a1 James Cook University, Townsville, Australia
a2 James Cook University, Cairns, Australia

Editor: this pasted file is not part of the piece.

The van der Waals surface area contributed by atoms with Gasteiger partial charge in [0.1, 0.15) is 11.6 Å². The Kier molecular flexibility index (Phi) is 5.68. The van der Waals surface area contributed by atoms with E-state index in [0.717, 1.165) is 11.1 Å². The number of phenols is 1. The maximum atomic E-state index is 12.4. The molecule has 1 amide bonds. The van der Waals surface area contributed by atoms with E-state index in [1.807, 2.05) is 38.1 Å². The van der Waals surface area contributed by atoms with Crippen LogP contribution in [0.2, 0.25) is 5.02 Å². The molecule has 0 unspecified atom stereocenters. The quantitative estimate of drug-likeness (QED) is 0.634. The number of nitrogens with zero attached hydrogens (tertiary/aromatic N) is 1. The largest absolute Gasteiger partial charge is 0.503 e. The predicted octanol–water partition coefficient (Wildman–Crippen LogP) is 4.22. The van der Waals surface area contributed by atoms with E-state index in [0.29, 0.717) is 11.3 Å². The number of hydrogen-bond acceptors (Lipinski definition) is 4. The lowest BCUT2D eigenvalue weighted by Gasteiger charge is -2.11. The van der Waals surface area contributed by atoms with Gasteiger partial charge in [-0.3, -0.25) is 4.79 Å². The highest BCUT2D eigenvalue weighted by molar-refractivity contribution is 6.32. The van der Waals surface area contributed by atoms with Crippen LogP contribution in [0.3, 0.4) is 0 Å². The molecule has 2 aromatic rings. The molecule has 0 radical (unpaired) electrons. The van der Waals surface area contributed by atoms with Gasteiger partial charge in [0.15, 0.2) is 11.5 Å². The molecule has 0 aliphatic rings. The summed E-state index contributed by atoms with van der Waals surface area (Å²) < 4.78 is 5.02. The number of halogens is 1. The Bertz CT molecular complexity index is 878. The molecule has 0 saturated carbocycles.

Many Aboriginal Australians report a diminished sense of wellbeing in their everyday activities due to racism and separation from their traditional lands and culture. Our research sought to discover whether access and use of culturally appropriate Information and Communication Technology's (ICTs), could have an ameliorative benefit, enhancing participants’ sense of support and engagement with their culture. While multiple studies have shown that access and use of ICTs can provide real benefits in regards to empowerment, few studies have focused specifically on the well-being aspects. The research in this project was a Participatory Action Research (PAR) study with women and girls of the Gugu Badhun (an Aboriginal Australian language group) to explore ways to better support their familial and cultural activities associated with identity and group sustainability. The research was divided into three action-research cycles: group interviews and focus groups, use of a technology probe, and feedback from the participants. The technology probe was a web-based application with access limited to the women in the study. Use of the probe enabled the participants to mentally revisit scenes that had been highly significant to them and to reframe these incidents in ways that enhanced their feelings of wellbeing. The probe site allowed the women a platform to discuss concepts intrinsic to their lives, and how these ideas interlink and enmesh with each other, such as the importance of connection to country, and offline activities surrounding identity and sustainability as a group thereby enhancing their wellbeing.